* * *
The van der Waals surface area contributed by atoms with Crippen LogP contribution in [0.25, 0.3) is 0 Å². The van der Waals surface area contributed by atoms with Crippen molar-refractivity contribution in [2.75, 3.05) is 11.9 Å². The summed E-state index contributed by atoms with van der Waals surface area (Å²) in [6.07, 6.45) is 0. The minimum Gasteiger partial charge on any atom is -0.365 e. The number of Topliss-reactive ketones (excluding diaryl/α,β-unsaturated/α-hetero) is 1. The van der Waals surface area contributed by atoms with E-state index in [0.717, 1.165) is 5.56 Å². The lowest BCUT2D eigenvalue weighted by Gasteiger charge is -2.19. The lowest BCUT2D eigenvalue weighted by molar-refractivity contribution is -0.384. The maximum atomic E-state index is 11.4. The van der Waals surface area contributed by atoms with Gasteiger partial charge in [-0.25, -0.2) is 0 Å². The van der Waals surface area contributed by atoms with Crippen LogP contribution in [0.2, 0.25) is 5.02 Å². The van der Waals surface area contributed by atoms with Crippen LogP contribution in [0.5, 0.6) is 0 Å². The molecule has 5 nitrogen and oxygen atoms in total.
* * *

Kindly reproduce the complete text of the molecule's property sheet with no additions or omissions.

The van der Waals surface area contributed by atoms with Crippen LogP contribution in [0.25, 0.3) is 0 Å². The van der Waals surface area contributed by atoms with Crippen molar-refractivity contribution in [2.75, 3.05) is 11.9 Å². The summed E-state index contributed by atoms with van der Waals surface area (Å²) in [6.07, 6.45) is 0. The minimum Gasteiger partial charge on any atom is -0.365 e. The number of Topliss-reactive ketones (excluding diaryl/α,β-unsaturated/α-hetero) is 1. The van der Waals surface area contributed by atoms with E-state index in [0.717, 1.165) is 5.56 Å². The lowest BCUT2D eigenvalue weighted by Gasteiger charge is -2.19. The lowest BCUT2D eigenvalue weighted by molar-refractivity contribution is -0.384. The maximum atomic E-state index is 11.4. The van der Waals surface area contributed by atoms with Gasteiger partial charge in [-0.25, -0.2) is 0 Å². The van der Waals surface area contributed by atoms with Crippen LogP contribution in [0.2, 0.25) is 5.02 Å². The van der Waals surface area contributed by atoms with Crippen LogP contribution in [0.5, 0.6) is 0 Å². The molecule has 5 nitrogen and oxygen atoms in total.